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Jomo Kenyatta University of Agriculture and Technology (JKUAT) 2018

Diversity, Distribution and Propagation Methods for Cacti Species (Cactaceae) from Arid and Semi-Arid Lands of Kenya

Anyona, Omweri Haron

Titre : Diversity, Distribution and Propagation Methods for Cacti Species (Cactaceae) from Arid and Semi-Arid Lands of Kenya

Auteur : Anyona, Omweri Haron

Université de soutenance : Jomo Kenyatta University of Agriculture and Technology (JKUAT)

Grade : Master of Science in Plant Breeding 2018

Résumé
Cactaceae is an important family of plants of Arid and Semi-Arid Lands (ASALs) in the world. It is useful as an ornamental plant (Cereus peruvianus and Thrixanthocereus blossfeldiorum), food, fodder and industrial purposes (Opuntia spp). There is minimal documentation about Cacti growing in the ASALs of Kenya. The objective was to enhance understanding and utilization of Cacti in Kenya through determination of distribution, diversity and propagation methods. A field survey of the ASAL areas was carried out and samples taken for molecular analysis and propagule evaluation. There were at least three different species of Cacti in Baringo, Laikipia, Machakos and Makueni Counties as opposed to Nakuru County that had two species (Opuntia ficus-indica and Opuntia exaltata). Majority of Cacti in the studied counties were either grown as fencing material (Thrixanthocereus blossfeldiorum, Opuntia stricta, Opuntia monacantha, Opuntia exaltata, Opuntia ficus-indica) in farms or as ornamentals (Thrixanthocereus blossfeldiorum, Cereus peruvianus) while some grew intermittently in uncultivated lands (Euphorbia ingens, Euphorbia abyssinica) . Sixty nine distinct populations of Cacti were characterized in-situ using a list of descriptors by the International Union for the Protection of New Varieties of Plants (UPOV). Results indicated that eight species namely, Opuntia exaltata, Opuntia monacantha, Opuntia ficus-indica, Opuntia stricta, Thrixanthocereus blossfeldiorum, Euphorbia abyssinica, Euphorbia ingens and Cereus peruvianus were present in Kenya. Opuntia ficus-indica xvi was the most diverse and was found in four of the five counties studied. Euphorbia abyssinica was found in four counties while Opuntia stricta and Thrixanthocereus blossfeldiorum were found in a single county each. The results indicated that vegetative propagation through cladodes ; immature fruits and stem cuttings of Cacti are effective planting material and this can be enhanced by curing of the propagules for more than seven days. The results indicated significant variations among Cacti species in Kenya. The eleven simple sequence repeat (SSR) markers used were not polymorphic and did not sufficiently distinguish the Opuntia species investigated. The low genetic distances for some of the populations between counties call for further investigation and confirmation. Further research is needed through molecular characterization using more informative markers. This should be carried out to cover other parts of the country so as to identify other species available in these areas, their mode of distribution and their productivity to influence the choice species for utilization.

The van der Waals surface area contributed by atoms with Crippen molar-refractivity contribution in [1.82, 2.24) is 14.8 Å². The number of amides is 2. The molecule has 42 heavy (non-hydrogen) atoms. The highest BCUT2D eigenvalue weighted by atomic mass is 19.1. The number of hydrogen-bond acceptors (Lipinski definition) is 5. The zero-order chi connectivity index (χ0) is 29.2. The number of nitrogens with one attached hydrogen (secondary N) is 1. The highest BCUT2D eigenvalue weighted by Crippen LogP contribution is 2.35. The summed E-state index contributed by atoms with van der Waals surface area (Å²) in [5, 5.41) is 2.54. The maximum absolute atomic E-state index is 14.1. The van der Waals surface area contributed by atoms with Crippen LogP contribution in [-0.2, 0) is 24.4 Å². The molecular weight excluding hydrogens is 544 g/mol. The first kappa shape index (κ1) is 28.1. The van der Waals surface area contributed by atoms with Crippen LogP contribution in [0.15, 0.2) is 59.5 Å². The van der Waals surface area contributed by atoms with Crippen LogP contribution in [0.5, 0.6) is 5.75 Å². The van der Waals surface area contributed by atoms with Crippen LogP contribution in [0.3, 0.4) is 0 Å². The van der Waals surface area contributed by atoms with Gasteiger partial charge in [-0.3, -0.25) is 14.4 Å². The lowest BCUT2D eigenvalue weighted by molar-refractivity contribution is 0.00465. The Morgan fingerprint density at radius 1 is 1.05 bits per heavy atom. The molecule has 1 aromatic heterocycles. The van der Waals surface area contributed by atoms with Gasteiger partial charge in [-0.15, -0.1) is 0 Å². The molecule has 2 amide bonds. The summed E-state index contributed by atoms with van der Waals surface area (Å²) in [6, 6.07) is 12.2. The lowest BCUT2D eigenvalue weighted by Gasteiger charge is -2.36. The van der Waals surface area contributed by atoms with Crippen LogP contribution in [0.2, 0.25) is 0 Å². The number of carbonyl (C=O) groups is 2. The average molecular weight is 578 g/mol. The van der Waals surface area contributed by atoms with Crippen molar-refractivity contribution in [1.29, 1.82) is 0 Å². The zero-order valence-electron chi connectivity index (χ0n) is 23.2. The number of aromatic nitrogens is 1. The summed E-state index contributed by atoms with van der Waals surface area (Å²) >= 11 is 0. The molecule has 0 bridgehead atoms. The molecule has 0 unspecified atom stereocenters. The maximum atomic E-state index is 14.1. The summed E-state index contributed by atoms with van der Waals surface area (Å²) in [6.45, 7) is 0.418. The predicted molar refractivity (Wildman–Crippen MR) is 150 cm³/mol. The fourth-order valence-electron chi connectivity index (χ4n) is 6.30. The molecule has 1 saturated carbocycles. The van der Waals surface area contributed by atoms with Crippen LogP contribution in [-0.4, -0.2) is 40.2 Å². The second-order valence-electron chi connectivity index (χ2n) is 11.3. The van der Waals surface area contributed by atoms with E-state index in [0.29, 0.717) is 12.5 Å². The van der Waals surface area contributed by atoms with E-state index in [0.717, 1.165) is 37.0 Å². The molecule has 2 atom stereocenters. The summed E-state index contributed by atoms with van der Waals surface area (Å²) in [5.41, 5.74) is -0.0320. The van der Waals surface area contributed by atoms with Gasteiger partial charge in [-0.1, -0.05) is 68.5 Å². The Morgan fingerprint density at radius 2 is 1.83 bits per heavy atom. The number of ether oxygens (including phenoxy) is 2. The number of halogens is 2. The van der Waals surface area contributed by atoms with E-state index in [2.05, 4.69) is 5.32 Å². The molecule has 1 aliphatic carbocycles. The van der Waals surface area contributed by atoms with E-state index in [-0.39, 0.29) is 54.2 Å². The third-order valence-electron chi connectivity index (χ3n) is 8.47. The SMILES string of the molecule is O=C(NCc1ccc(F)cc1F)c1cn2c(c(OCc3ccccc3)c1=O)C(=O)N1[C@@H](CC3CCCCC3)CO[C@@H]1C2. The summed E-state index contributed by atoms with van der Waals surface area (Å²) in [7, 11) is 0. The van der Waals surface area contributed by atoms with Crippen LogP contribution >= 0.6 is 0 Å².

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Page publiée le 29 septembre 2019